Recently I stopped to get a snack at a local fast food place. The teen-ager waiting on me was new and was being shadowed by the manager. As I handed him a ten dollar bill for my $5.52 meal, the manager showed him how to make change…“He gets $4.48 back…coins first…forty eight, 1 Quarter, 2 Dimes, and 3 Pennies…six…bills next…seven, eight, nine, ten.” In this world of credit, debit, and gift cards, technology does most of the work for us. The days of counting back cash the old fashioned way seem to be fleeting, but teaching your kids how to handle it shouldn’t be.
I Get Money, Money I Got…
Maybe I’m a Scrooge. A couple Christmases ago, my daughter asked for Monopoly®, not the one I grew up with but
The Electronic Banking Edition…really Monopoly® …credit cards?! Was I being mean when I told her no? We already have the classic game, and she needs to stay sharp counting and handling money. I’ve taught my kids how to handle money from and early age. They keep their birthday, Christmas and gift money in a wallet. When we go to the mall or museum gift shop, they use their own money and go to the register to buy what they want. I think it’s important for them to calculate what bills and coins they need, and understand the tax. I’ve taught them to handle the cash and to make sure to get back correct change.
If I Share With You My Story, Will You Share Your Dollar With Me? It’s working. My daughter saved her money for months, refusing to buy earrings, teddy bears, and trinkets during our travels. Last summer, she asked me to take her to the mall. “What are you shopping for?” I asked. “I’m going to buy an iPod Touch”. ® “Really?” I said, “They’re expensive, you have enough money for that?” “Yes” she said “I saved all year!” We got to the store., She went straight to the electronics section, then the register, iPod Touch® and a pink case in hand, two fifties, and five twenties in her wallet. Total, $236.73 with tax. “Daddy…do you have two twenties? I only have $200 with my birthday and Christmas money!” Of course she got them…and kept the $3.27 change…I’m not really a Scrooge!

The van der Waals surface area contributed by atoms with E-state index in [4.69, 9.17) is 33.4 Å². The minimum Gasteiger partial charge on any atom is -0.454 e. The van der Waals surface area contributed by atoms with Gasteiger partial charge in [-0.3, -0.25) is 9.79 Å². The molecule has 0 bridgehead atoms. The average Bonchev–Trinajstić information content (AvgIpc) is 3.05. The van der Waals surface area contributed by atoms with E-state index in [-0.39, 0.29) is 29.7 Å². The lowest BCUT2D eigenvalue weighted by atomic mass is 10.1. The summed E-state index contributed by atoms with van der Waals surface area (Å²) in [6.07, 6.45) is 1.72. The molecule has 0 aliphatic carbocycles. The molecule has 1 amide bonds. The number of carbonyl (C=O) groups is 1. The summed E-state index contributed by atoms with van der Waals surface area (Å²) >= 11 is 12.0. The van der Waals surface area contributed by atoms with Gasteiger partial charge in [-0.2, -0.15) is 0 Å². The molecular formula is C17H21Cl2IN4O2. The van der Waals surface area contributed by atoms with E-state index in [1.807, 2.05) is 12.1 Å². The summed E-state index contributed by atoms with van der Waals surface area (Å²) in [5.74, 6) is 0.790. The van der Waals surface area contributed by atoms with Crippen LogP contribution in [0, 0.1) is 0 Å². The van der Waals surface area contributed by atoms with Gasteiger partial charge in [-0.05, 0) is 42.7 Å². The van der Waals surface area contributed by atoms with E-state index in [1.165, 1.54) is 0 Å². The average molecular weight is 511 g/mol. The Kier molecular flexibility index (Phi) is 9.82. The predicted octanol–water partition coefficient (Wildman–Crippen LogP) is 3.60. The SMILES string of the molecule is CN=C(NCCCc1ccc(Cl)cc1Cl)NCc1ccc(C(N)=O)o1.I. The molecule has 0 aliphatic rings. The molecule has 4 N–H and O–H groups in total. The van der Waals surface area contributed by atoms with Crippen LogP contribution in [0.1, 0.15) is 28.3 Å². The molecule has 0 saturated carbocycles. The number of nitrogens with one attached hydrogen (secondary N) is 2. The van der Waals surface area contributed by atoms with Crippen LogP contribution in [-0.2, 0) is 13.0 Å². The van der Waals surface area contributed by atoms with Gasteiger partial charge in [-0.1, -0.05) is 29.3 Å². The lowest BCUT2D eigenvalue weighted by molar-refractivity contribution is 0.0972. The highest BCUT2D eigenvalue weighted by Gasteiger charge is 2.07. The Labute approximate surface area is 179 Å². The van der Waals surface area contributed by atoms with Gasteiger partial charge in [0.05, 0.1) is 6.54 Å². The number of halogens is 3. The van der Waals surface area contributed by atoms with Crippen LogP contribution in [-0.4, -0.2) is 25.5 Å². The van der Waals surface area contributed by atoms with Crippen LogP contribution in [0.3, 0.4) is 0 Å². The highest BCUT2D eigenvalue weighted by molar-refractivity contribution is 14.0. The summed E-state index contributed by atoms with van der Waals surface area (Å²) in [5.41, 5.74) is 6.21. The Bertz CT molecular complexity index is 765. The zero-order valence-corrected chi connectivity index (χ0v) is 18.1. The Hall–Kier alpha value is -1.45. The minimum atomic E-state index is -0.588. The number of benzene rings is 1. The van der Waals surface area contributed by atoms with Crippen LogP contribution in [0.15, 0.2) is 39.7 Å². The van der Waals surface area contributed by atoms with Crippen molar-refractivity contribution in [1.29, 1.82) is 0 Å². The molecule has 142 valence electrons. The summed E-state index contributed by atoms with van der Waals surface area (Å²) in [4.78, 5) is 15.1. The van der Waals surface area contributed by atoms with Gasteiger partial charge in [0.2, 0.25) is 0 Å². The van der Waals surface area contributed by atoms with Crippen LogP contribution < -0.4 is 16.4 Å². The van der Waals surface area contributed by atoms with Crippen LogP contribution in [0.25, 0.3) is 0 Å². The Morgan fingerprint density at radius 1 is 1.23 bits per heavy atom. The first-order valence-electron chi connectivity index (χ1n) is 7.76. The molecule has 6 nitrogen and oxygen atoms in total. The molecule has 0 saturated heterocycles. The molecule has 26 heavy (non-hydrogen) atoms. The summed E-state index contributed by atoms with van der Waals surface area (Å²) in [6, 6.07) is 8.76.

Teach the Student What Needs to be Taught… In these days of swiping plastic, it seems the skills of counting and managing money are being lost. If you haven’t already, teach your children how to earn, save and spend responsibly. Don’t be afraid to let them make their own mistakes. (Perhaps I could have told my daughter to put back the pink case that put her over budget.) Encourage them to save for something they really want, and help them make a plan for how to purchase it. Those experiences can help make trips to the mall even more memorable.
Here are 7 Simple Money Concepts to Teach Your Kids:
1) Encourage your kids to earn their own money by doing chores, odd jobs, or getting a paper route. Not only will this teach them responsibility, but they will be more careful with their money because they understand how much effort it took to get it.
2) Teach them how to save their own money. Help them open up their own savings account and watch their money grow.
3) Teach them how to budget for things they want.
4) Let them spend their money on something they want. They will feel proud from earning and saving it, and now the fun part, spending it.
5) Show them how to count back change. Tell them if the computers are ever down, there may be a time that the change button wont work, and you don’t want to be shorted by accident.
6) Let them make their own mistakes. Life is best learned by our own mistakes, and if you don’t let them make any, then they’ll miss out on some valuable lessons.
7) Use online games to simulate the experience. Practice makes perfect, so let them practice with some fun games to get the hang of it.
Here’s some to try:
In the days of technology, it’s still important to learn the basics. Just like its important to learn how to spell even though there’s spell check, your kids need to learn how to handle money. What lessons have you taught your kids or advice can you share?